All those apples were from my Great-Aunt Donna’s yard.  She is an amazing grower, a Master Gardener, 85 years old, spry as they come and I hope future generations will speak of me the way I speak of her and will come to my yard to gather piles of apples.

Ginger Spiced Apple Sauce

You don’t even need a recipe for this. You cannot mess it up.  Throw all the apples in the pan (I do not peel them, just take out the core) and add a bit of apple juice to keep it from sticking to the bottom before the natural juices come out, just a big splash now, not too much.  You don’t have to add sugar, apples are quite sweet, but I do fancy a little honey or brown sugar in mine.  Cook this down over medium heat until you are able to put an immersion blender in and get it nice and thick and a little chunky.  (My immersion blender will have to be replaced with a food mill for our homestead)  Add in a big spoonful of pumpkin pie spice and about half of that spoon of powdered ginger.  Taste and adjust flavors.  A pinch of salt wouldn’t hurt.  You can eat the sauce just like this or you can can it.  Ladle into pint jars and replace the lid (I cheat and only rinse the jars and lids in really hot water) and boil in a pot of water that covers the jars for 17 minutes at our altitude. (10 minutes for sea level and add one minute per 1000 ft of altitude.) Yum.  Not too late to go get some apples and make this delicious sauce.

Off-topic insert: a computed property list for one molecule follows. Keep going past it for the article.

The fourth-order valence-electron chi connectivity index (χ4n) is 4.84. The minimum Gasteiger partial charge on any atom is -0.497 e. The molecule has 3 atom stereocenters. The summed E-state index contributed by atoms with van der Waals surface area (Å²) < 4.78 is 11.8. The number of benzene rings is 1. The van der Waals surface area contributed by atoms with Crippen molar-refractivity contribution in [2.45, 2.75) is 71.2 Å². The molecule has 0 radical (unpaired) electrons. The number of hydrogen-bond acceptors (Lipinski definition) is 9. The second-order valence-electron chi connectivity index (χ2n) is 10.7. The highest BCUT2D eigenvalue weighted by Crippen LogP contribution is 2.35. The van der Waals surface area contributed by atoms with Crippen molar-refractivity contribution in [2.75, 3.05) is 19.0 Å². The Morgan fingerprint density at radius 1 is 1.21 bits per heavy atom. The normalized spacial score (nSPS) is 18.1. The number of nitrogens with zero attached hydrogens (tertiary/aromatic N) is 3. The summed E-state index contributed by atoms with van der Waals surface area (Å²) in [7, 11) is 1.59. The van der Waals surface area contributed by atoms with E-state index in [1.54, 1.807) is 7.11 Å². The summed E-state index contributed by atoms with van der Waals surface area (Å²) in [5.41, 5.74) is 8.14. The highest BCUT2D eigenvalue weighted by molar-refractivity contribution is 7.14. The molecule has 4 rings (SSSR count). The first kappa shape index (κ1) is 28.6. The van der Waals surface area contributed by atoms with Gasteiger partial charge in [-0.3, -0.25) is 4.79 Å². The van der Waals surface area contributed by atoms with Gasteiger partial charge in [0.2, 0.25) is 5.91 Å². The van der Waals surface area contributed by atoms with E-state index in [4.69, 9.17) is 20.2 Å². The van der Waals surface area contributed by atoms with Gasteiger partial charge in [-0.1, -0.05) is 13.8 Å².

Help Wanted- Farm Dog



Name– Bumble Bear

Age– 8 years old

Previous Job– Racer.  Spent 23 hours a day for nearly 3 years in a kennel, raced in the meantime. Won 5 races, didn’t finish the rest.  How he won, I’ll never know.  I don’t think he knew he was chasing anything.  He was just running with everyone else.  He runs into the occasional wall, not great coordination, really cute.  Rescued, has lived on this couch ever since.  A bit doofy, but awfully sweet.  A great family dog.

Farm dog– He does like to sit on his lawn chair outside and watch the chickens.  He chases off any intruders; squirrels, cats, coyotes, deer, foxes, raccoons.  If they don’t run, he can’t do much else.  When the terrible tragedy of the evil four year old and his dog occurred (they were in the chicken coop killing chickens), he could not find a vicious bone in his body to frighten them off and proceeded to pout on the couch for 12 hours, too afraid to go back outside.  Since he does want to chase everything away, and all said intruders come by at night, we are up every night to let him out to chase.  He does not have enough fur to stay outside and would be very upset without his couch.  (We cannot have a dog door as we have nine indoor cats.  If you only want cats for two weeks around here, let them out.  Coyotes, foxes, and semis will make quick work of them….no dog door.)


Name– Windsor Wizzer (never had a great bladder)

Age– Old as dirt (17)

Previous Job– Children’s toy, doll clothes model, companion on long walks.  Retired.  Sleeps on big cushion most of the day.

Farm Dog– Blind and deaf, thinks he is a cat.  Enough said?